"The support network of the lecturers who were always available and interested made completing the PGCE so much easier"
I completed my Law degree at the University in 2003. After university, I became a Paralegal at a solicitor’s, before discovering I did not want to train as a solicitor! Subsequent to this, I worked for the General Medical Council for five years and at a hotel for two years. I then finally took the plunge and applied for the PGCE in 2012, 8 weeks after the birth of my second son!
I fully qualified in 2013 and soon gained a promotion at the end of my NQT year, monitoring the progress of pupils across Key Stages 3 and 4, identifying those who were struggling to make progress and putting in place appropriate intervention. I have now achieved yet another promotion and am now the Head of Modern Foreign Languages!
In my job, teaching consistently good lessons is extremely important to me, as is ensuring pupils make good progress throughout the department. However, the most important factor to me is that pupils leave our school with the skills and manners that will successfully see them through life.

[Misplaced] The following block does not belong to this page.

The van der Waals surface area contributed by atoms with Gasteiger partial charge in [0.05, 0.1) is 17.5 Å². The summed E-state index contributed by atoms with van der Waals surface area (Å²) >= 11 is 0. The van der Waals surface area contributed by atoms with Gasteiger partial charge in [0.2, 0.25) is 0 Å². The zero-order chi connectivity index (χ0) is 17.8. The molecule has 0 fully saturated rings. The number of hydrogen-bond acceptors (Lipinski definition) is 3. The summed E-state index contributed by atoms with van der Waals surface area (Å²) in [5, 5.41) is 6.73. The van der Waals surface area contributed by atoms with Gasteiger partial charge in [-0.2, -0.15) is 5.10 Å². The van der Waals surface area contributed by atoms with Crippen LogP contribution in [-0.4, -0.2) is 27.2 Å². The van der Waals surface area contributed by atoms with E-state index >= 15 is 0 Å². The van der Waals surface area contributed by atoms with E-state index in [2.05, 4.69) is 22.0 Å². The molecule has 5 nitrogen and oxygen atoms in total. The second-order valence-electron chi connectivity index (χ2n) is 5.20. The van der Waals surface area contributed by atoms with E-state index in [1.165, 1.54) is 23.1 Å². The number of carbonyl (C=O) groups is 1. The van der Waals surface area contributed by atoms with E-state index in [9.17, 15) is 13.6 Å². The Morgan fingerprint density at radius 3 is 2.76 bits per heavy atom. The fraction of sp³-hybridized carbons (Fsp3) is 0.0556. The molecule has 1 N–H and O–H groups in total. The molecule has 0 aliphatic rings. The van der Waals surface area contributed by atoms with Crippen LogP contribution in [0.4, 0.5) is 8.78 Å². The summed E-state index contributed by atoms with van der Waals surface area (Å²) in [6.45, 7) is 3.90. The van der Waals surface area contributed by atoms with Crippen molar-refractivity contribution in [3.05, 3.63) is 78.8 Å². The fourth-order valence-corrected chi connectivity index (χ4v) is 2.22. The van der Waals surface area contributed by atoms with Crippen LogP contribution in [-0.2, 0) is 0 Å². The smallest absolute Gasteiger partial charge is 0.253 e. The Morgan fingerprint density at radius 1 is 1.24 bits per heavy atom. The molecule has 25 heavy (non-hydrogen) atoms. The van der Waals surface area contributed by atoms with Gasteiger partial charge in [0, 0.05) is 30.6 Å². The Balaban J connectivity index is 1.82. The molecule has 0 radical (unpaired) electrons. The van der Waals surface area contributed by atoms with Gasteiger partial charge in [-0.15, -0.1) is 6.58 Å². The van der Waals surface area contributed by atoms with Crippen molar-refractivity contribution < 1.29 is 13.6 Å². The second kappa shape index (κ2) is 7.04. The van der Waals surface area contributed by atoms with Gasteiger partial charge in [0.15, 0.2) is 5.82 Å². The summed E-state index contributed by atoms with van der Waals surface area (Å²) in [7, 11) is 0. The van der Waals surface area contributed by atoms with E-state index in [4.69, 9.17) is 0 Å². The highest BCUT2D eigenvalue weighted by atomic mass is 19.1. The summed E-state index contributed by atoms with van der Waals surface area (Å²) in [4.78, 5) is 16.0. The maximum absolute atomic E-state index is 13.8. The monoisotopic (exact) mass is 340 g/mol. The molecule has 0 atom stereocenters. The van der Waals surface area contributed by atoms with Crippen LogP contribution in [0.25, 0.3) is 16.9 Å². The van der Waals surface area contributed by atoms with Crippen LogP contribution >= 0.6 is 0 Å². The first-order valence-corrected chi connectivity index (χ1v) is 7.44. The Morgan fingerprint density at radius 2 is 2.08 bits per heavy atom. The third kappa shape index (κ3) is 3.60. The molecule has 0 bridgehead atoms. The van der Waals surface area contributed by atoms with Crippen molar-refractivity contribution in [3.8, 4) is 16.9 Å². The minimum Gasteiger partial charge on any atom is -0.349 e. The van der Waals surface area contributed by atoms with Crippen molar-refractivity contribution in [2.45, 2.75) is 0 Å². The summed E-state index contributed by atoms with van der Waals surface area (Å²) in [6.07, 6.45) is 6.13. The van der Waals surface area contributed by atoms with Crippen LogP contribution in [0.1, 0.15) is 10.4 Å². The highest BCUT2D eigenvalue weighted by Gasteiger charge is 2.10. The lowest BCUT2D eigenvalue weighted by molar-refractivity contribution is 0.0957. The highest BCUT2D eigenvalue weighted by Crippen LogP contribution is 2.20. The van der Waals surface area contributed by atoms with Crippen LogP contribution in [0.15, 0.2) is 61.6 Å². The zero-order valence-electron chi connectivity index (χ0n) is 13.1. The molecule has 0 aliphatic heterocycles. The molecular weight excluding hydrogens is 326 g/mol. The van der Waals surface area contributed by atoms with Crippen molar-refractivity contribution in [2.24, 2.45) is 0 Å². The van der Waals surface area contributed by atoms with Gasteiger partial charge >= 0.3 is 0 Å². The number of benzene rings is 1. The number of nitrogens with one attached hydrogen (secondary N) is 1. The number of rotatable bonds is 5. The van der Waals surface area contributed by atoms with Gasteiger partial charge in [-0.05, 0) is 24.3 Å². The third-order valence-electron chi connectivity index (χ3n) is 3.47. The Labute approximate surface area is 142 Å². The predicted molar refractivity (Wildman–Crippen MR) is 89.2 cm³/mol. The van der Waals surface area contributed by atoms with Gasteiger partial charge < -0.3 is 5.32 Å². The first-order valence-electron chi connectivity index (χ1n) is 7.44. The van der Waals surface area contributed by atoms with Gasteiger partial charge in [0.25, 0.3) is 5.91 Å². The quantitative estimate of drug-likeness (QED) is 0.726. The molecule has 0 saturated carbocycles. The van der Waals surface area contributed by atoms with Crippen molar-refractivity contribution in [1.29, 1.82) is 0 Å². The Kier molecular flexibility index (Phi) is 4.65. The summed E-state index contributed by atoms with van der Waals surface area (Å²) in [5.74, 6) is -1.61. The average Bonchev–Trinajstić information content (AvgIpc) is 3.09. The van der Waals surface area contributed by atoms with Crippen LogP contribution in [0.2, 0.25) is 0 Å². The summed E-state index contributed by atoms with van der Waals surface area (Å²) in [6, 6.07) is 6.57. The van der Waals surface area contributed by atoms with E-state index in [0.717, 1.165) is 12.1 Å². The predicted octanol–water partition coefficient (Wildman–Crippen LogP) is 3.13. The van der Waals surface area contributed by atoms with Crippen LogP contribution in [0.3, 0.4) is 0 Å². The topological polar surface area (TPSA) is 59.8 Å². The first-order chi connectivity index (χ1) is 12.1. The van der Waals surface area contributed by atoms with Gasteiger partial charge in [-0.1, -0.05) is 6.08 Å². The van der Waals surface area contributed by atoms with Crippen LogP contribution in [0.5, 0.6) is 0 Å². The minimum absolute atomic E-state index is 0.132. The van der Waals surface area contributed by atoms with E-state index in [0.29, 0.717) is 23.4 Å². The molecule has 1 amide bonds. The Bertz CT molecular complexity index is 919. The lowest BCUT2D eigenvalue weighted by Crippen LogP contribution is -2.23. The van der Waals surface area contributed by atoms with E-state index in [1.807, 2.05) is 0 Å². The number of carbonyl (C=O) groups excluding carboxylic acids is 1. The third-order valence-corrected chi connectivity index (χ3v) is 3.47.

Don’t expect a graduate job to fall on your lap. My first graduate job came from a temporary position I took for 6 weeks. From the very first day, I gave 110% to the job and made it clear I was looking for a long-term career. Through hard work and initiative, I was offered a permanent contract and I remained there for five years.
Patience and resilience are two skills that will help you in the process, and the rest of your life.
Organise your time as effectively as possible, including your free periods, and stick to it. It's great having a chat during your free period, and I recommend forging good relationships with all colleagues, but not at the cost of burning the midnight oil because you've not marked all the books!
The most important thing to know is that good relationships with pupils are the key to everything. Don’t expect to walk into the classroom and have all the children behave impeccably in your first week. Good behaviour and a willingness of pupils to learn needs to be earned and this can only be done through building relationships.
Teaching is definitely a job where resilience must be the fundamental prerequisite!
Cathy Brady and Gee Macrory were particularly supportive when I experienced a difficult time. Prior to starting the course, I lacked confidence in both my subject knowledge and academic capabilities but both the tutors encouraged me so that I am now progressing quickly in my career and aiming to complete a Masters.
The support network of the lecturers who were always available and interested made completing the PGCE so much easier.